*This is a collaborative post*
As a mum, one of my parenting goals is that when my kids leave home, they will be able to manage things like the basics of caring for themeslevs and their homes, and that they will be able to cook for themselves. I have a son and a daughter, and I am intent on making sure both of them can look after themesleves and feed themselves well, and perhaps go on to cook for their own families, eventually too.
I am often surprised that many young people and adults can’t seem to cook, so for me, making sure my kids have the basics of cooking under their belts, is important.
I also want my kids to enjoy food, and to try new things. All kids go through fussy phases, my tween is currently on a fruit and vegetable strike that takes me back to the toddler days when she would eat a certain food one week then the next week behave like I was trying to kill her for offering it to her at mealtimes (can anyone relate?) and to be honest I do feel that we get stuck in a boring food rut, every now and then.
So when Youngs asked me to try out a recipe, and get my kids in the kitchen to help me, I thought this sounded like a great idea. My kids are big fans of fish and chips and I always think it’s a great supper option for the family, using their Chip Shop fish range, which is tasty, but also easy on the grocery budget too.
Young’s Seafood did some research and found that…
FUSSY KIDS KEEP PARENTS IN A RECIPE RUT
Half of parents only cook six or fewer of the same dishes from scratch; two thirds have no more than eight recipes in their repertoire
Fear of picky eater kids going hungry prevents parents experimenting in the kitchen
Young’s Seafood forms panel of mini chefs and food critics – The Youngsters – to create healthy Chip Shop meals by kids, for kids, making happy meal times and guaranteeing clean plates all round
New research reveals almost half – 46 per cent – of parents are limited to just six or fewer dishes that they can cook from scratch, because they are worried picky eater children won’t finish their food.
The report, commissioned by Young’s Seafood, found that this figure rises to two thirds – 65 per cent – of parents with no more than eight recipes in their repertoire.
Almost a quarter – 23 per cent – of parents rely on the same, simple four or fewer meals when feeding their offspring. And even then, they often stick to staples like scrambled eggs, cheese on toast and sandwiches.
Fear of fussy children not eating was cited by a third of parents as the reason they dare not experiment in the kitchen, ahead of the cost of lots of new ingredients (31 per cent) and time it takes to prepare a new dish (26 per cent).
The poll of 1,500 parents with children aged four to 15, found that their fear is far from misplaced.
Six in ten – 57 percent – children regularly leave food on their plates. And a third even fail to clear their plate when their favourite meal has been cooked for them.
Nearly two thirds of parents – 63 per cent – feel their children are nervous of new tastes and textures. Whilst almost half – 47 per cent – think they are put off by the look of new food and 30 per cent by the smell. Three in ten – 29 per cent – say their children simply choose not to try anything new.
To help parents get their children cleaning their dinner plates, Young’s Seafood has formed a panel of mini chefs and food critics – The Youngsters – to create Chip Shop meals by kids, for kids, making happy meal times and guaranteeing clean plates all round. Every recipe has been designed to be quick and easy for families to make, using common store cupboard ingredients found in everyone’s kitchen.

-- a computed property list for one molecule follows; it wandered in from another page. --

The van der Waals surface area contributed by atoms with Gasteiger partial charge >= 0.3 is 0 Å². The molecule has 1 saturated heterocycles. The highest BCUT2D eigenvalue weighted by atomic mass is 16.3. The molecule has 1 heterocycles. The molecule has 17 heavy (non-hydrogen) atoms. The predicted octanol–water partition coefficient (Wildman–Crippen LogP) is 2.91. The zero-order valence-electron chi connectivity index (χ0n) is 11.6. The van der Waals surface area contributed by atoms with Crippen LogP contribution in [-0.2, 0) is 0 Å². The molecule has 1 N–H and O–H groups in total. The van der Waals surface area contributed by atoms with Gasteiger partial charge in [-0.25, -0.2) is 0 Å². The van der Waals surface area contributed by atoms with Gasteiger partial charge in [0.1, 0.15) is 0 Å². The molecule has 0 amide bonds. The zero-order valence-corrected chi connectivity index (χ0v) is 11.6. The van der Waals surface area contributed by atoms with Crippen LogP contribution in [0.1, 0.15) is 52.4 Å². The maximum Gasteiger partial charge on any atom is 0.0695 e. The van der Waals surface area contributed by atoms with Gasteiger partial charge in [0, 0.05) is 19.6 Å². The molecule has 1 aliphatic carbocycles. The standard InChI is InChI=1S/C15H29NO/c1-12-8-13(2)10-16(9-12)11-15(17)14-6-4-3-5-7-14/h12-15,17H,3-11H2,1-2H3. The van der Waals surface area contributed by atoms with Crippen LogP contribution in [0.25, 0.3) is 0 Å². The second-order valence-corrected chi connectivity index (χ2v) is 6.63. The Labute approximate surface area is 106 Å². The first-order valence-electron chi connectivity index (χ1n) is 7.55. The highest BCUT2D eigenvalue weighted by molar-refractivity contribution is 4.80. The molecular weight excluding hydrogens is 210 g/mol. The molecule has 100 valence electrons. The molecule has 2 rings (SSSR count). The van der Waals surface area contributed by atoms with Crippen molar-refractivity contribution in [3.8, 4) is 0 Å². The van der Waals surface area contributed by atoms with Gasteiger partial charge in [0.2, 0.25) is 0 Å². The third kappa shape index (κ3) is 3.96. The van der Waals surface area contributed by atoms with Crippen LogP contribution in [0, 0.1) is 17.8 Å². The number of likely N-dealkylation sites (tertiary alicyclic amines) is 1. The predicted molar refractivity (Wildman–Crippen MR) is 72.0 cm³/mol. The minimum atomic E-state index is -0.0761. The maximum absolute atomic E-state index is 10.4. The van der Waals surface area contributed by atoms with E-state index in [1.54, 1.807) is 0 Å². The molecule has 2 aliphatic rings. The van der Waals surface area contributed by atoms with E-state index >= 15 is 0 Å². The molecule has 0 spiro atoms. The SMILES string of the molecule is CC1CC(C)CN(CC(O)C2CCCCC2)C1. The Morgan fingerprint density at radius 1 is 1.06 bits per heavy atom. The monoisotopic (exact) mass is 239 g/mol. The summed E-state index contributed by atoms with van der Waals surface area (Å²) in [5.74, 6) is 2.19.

Mixing it up and making a meal that isn’t just “fish and chips” sounded like a fun challenge. Getting the kids to try something new, and also help me cook it, to inspire them to eat what they had made, was a challenge I was ready to accept.
Both my kids do like helping me with cooking and baking, but getting them to try an alternative to the usual fish and chips may have seemed a little tougher.
The tween embraced the job, and declared that she was going to cook us a full meal, and we decided to try out this recipe, which is fish, but instead of chips you have roasted root veggies. So not only was she offering to cook but she was offering to eat vegetable. I was not going to say no. You can find the recipes here. We opted for the fish with roasted veggies and crushed peas, although it was hard to choose as they all look delicious.
So how did she get on?
We picked up the vegetables, and actually had most of the ingredients needed in the cupboard at home, too. These recipes are great because you aren’t having to go out and by all sorts of stuff you may not use again, but things that can make a meal more fun and that you will eat again. The meals are all easy and kid friendly too, which helps them to cook without too much fun fussing over them!
Vegetables ready to be prepped.
Let’s get chopping
Smoked paprika and olive oil, salt and pepper
Making sure all the veggies are well coated to taste good
In the oven they go.
Peas being prepped (and these minty crushed peas are DELICIOUS)
Can we eat now mum, how many photos do you need?
And the verdict?
She who is on a vegetable strike, aka the tween declared the roasted veggies delicious and ate the whole lot and was disappointed that there were none left over. The small boy approved and both declared “we would eat that again!”
It’s given me another meal option to add to our menu and it’s a healthy and fun option that I know the kids will eat. That’s I think I can say that’s a win!